Fun and focus – Purdue’s Big Ten title aftermath Caleb Swanigan, Matt Painter stay serious.
Has fun bypassed Caleb Swanigan?
Flash back to Tuesday night’s post-Indiana-win press conference at Mackey Arena. Pieces of a cut-up net hangs from Swanigan’s neck, symbolic of Purdue’s Big Ten basketball championship and the sophomore forward radiates as much excitement as if he’d just tied his shoes.
“Yeah, I enjoyed it,” he says. “It’s been fun.”
His tone is so flat, his expression so somber, it’s like a Steven Wright comedy bit — without the jokes.
“I had fun,” he insists again on Friday afternoon when asked about the championship moment.
He flashes a brief smile as he heads to practice, a hint of the fun-loving nature that dominates behind closed doors.
Swanigan has had a busy Friday. ESPN2 profiled him in the morning. CBS Evening News featured him that night. Neither distracts his preparation for Sunday’s regular-season finale at Northwestern, and beyond.
“It’s all about the postseason,” he says.
Swanigan is a serious guy. That’s how he transformed himself from an overweight teenager into perhaps college basketball’s best player — a double-double machine putting up numbers we haven’t seen in a generation (18.6 points, 12.5 rebounds, 2.8 assists), as well as an academic All-America honors (3.30 grade point average) The former Homestead standout is a man on a mission, and the end game is a long, lucrative, successful NBA career.
But that is way too far in the future. For now Swanigan’s focus is simple — win. Win at Northwestern on Sunday. Win the Big Ten tourney title. Win more NCAA tourney games than any Purdue team has ever done before.
“My main thoughts are closing out the season with a win and being competitive in the Big Ten tournament and gaining momentum for the NCAA Tournament,” he says.
Swanigan is asked if winning the Big Ten title — the No. 16 Boilers (24-6 overall, 13-4 in the Big Ten) clinched the outright championship thanks to Iowa upsetting Wisconsin Thursday night — will strip away the enthusiasm for the Northwestern game.
The Wildcats (21-9, 10-7) are coming off a dramatic 67-65 home win over Michigan that almost certainly clinched their first-ever NCAA tourney appearance.
“No,” Swanigan says about any chance of overlooking them. “It’s just another game we have to prepare for. We want to treat every opponent with respect. That’s what we want to do with Northwestern.”
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Has fun bypassed Matt Painter?
The veteran Purdue coach has plenty on his mind. The Big Ten title is just part of that.
“We’re celebrating (Tuesday night),” he says, “and we have a game on Sunday. It’s an important game. Someone has to keep the balance.”
The biggest burden falls on the head coach. Painter has won big during his 12 seasons at Purdue – 262 victories, three Big Ten coach-of-the-year awards, two conference titles, one conference tourney championship and two Sweet 16 appearances.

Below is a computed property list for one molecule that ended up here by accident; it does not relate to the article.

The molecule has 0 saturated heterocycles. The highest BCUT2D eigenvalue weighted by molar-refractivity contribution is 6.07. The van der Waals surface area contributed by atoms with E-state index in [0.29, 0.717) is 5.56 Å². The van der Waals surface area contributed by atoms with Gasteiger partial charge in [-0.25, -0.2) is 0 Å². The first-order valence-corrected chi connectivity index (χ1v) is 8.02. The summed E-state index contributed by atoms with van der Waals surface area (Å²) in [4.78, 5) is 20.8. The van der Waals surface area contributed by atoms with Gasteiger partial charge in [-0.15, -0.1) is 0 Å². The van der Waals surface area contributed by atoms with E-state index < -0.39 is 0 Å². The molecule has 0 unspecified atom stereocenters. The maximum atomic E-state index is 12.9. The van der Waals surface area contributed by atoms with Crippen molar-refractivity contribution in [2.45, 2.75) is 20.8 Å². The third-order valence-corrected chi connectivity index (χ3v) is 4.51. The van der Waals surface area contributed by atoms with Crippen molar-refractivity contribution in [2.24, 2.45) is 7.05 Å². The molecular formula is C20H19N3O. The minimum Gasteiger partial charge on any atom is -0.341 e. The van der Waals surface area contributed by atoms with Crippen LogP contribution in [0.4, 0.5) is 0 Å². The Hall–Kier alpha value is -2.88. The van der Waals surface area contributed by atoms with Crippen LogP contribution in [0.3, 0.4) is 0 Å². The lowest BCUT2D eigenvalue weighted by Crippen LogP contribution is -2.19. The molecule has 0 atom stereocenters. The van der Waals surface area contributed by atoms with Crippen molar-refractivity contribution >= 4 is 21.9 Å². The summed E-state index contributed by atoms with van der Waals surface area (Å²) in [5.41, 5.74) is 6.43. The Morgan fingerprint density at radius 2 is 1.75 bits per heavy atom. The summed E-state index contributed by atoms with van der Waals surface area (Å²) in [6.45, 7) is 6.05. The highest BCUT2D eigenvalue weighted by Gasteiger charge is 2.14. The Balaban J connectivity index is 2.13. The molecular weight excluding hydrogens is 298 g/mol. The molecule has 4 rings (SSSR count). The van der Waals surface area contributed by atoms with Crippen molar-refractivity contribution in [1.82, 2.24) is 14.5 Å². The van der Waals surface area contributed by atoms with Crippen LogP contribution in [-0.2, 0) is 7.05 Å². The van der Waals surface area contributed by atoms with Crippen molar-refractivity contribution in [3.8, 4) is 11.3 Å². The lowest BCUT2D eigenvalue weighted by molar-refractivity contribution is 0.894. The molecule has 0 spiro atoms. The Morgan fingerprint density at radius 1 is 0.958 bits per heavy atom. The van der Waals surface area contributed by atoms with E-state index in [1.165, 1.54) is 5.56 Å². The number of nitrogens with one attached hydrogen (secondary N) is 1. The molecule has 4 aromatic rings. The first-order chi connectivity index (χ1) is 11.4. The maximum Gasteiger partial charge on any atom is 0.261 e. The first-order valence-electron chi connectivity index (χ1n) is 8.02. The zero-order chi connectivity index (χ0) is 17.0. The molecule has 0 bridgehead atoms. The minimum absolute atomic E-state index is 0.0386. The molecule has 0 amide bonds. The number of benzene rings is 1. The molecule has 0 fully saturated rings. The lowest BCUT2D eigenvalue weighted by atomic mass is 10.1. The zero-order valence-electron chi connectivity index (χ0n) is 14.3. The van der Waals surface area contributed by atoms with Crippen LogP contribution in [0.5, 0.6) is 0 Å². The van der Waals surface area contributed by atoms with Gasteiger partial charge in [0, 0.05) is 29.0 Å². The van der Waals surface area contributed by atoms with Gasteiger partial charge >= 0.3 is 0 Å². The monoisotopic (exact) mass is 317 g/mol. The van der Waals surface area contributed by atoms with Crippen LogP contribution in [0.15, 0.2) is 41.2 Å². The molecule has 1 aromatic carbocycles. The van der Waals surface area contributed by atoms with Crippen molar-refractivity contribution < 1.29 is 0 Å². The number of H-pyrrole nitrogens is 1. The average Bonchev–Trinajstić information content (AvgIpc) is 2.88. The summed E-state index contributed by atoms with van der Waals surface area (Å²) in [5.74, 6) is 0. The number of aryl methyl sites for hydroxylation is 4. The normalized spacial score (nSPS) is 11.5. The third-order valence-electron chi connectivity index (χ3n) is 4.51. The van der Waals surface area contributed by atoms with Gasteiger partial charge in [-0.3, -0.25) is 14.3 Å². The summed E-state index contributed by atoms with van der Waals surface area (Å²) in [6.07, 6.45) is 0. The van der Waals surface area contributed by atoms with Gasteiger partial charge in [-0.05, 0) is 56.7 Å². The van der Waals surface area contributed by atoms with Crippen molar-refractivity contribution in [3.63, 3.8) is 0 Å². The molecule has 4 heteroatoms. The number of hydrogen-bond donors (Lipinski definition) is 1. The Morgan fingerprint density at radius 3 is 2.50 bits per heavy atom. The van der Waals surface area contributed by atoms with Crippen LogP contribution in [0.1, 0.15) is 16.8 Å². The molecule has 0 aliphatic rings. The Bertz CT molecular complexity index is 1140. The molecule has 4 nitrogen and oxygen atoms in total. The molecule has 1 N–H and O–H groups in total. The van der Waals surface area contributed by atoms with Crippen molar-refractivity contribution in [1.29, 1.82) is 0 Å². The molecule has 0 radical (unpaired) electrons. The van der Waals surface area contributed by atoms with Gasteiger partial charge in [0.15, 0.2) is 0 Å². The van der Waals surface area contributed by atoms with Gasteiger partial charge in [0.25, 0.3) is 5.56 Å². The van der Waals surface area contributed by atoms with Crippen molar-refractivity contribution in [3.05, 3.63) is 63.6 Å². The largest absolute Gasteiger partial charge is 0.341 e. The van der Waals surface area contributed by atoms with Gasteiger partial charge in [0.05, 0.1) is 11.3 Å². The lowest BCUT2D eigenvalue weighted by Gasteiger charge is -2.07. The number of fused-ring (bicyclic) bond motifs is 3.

Yes, he’s endured fierce criticism, from the failure to get past the Sweet 16 to consecutive losing seasons in 2013 and ’14, to blowing late leads in the opening games of the last two NCAA tourney appearances
“It’s hard to enjoy it,” Painter says about the Big Ten title. “I think every coach who gets out of coaching, whether it’s their choice or somebody else’s choice, you wish you had enjoyed it more, but it’s impossible to enjoy it. No matter what you do, somebody is mad. That’s the way it is. So you are constantly thinking, what can I do for our program, for our team and our players, to get ready for that next game?
“Once (the NCAA tourney is over), and there’s only one team that wins, people are critical of you. Now you have to do what’s best for your program. That’s what we want to do. We want to keep getting better. Not settle.”
Even as the clock hit zero against Indiana, Painter was steaming about late-game mistakes by junior guard P.J. Thompson.
“I was mad at P.J. at the end.Here I am, those guys are celebrating, and I’m wondering why he fouled that guy and missed his free throws. He’s been great for us. You look at guys and they have three stars, four stars, five stars, but you’ve got to get guys who are about winning. P.J. is about winning.”
Painter gave the Boilers 24 hours to enjoy the title before resuming focus for Northwestern and beyond.
“(The first 24 hours) is theirs,” he says. “They’re the ones who should enjoy it. This is something they’ll cherish forever.
I’m happy for those guys. We had a lot of people doubt us. Our best player (Swanigan) has handled unbelievable adversity. We have guys who are good, solid players who make shots, make plays and who complement our size.
“But you can celebrate when the season is over. We have to get back to work.”
And so they do. <br>
<center> Up next </center><br>
Tip-off: Purdue at Northwestern, 4:30 p.m. Sunday